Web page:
2. Quit both your affair and your marriage
The affair has shown up fundamental problems in your relationship but your AP was truly just a catalyst to leaving rather than the solution to your unhappiness.
- Affairs are normally born out of the lovers mutual unhappiness and this is seldom a good foundation for an enduring relationship.
- You won’t leap out of the frying pan into the fire.
- You will have time to get your head together and decide what you really want.
- Your children are more likely to be forgiving and in time come to understand and accept your reasons for leaving.
- Your wife or husband will make a better recovery.
- You are more likely to learn from your mistakes and less likely take the problems of one relationship into the next.
- More options. With time to get your head together, you might look at your marriage through fresh eyes and be genuinely open to trying again (rather than going for option four below).
- This option rarely happens.
- You are likely to feel lonely, your AP will bomb you with ‘love’ or distress calls. You will stay in contact, meet up to talk and, in effect continue the affair (which makes it option one).
- You need a good support system. Sadly many men outsource their emotional welfare to women—first their mother, then their wife and then their affair partner or yet another woman. (If you hook up with someone new within weeks or a month or two of leaving, you will lose the respect from your partner that comes from truly following this option.)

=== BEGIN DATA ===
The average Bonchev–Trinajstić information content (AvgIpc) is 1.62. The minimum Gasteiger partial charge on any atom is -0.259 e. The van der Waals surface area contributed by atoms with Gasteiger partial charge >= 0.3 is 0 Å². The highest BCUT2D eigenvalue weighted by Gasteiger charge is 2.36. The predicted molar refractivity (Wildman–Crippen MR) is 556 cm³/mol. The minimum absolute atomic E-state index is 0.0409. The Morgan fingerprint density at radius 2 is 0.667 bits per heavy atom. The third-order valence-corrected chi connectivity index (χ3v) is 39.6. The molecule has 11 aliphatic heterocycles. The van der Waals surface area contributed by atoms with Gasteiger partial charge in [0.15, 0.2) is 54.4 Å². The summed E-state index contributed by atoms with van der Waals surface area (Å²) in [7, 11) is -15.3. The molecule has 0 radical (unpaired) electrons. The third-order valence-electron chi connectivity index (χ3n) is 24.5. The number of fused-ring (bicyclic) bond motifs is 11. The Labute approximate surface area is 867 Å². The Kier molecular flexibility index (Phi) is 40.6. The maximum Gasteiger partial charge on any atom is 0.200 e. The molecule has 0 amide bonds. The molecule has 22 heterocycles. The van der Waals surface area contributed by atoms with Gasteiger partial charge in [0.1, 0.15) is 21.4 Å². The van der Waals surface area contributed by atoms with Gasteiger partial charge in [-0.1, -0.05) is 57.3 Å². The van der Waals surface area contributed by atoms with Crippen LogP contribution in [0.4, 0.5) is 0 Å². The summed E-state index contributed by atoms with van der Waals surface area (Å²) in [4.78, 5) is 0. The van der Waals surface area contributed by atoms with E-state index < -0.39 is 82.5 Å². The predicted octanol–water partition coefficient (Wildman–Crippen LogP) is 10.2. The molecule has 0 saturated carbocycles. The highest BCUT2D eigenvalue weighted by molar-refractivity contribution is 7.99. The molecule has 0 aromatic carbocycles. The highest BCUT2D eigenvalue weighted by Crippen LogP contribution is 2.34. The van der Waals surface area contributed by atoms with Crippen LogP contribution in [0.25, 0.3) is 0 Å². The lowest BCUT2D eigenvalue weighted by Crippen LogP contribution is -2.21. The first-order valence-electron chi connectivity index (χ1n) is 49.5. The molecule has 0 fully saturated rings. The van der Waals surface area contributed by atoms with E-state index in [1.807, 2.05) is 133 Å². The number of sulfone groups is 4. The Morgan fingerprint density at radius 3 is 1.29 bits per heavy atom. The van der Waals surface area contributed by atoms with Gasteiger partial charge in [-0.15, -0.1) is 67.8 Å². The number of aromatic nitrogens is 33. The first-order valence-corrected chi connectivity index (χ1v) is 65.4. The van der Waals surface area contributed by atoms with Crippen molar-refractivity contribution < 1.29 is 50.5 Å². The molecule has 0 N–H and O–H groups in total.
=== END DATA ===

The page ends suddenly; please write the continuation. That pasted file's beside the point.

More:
3. Let other people decide
You’re so conflicted that you can’t fully make your mind up and try to keep your options open. You swear to your wife or husband that you want to save the marriage (and often believe your promises) but keep your lover in play by keeping in contact either openly or in secret.
- You can tell yourself fate decided the outcome and therefore feel a little less guilty.
- Most people who’ve had affairs don’t consciously decide to take this option, but drift into it by default.
- If you don’t know what you want, you’ll be direction less.
- Other people will decide what is right for them and that might not be right for you.
- Your wife or husband will divorce you.
- Everybody will be angry with you – including your children.
- You will learn nothing from this painful situation.
- There is a danger of self-medicating to cope with the underlying pain and hopelessness (and drinking too much, binge eating, street drugs, becoming addicted to porn etc).
4. Make a half-hearted attempt to save your marriage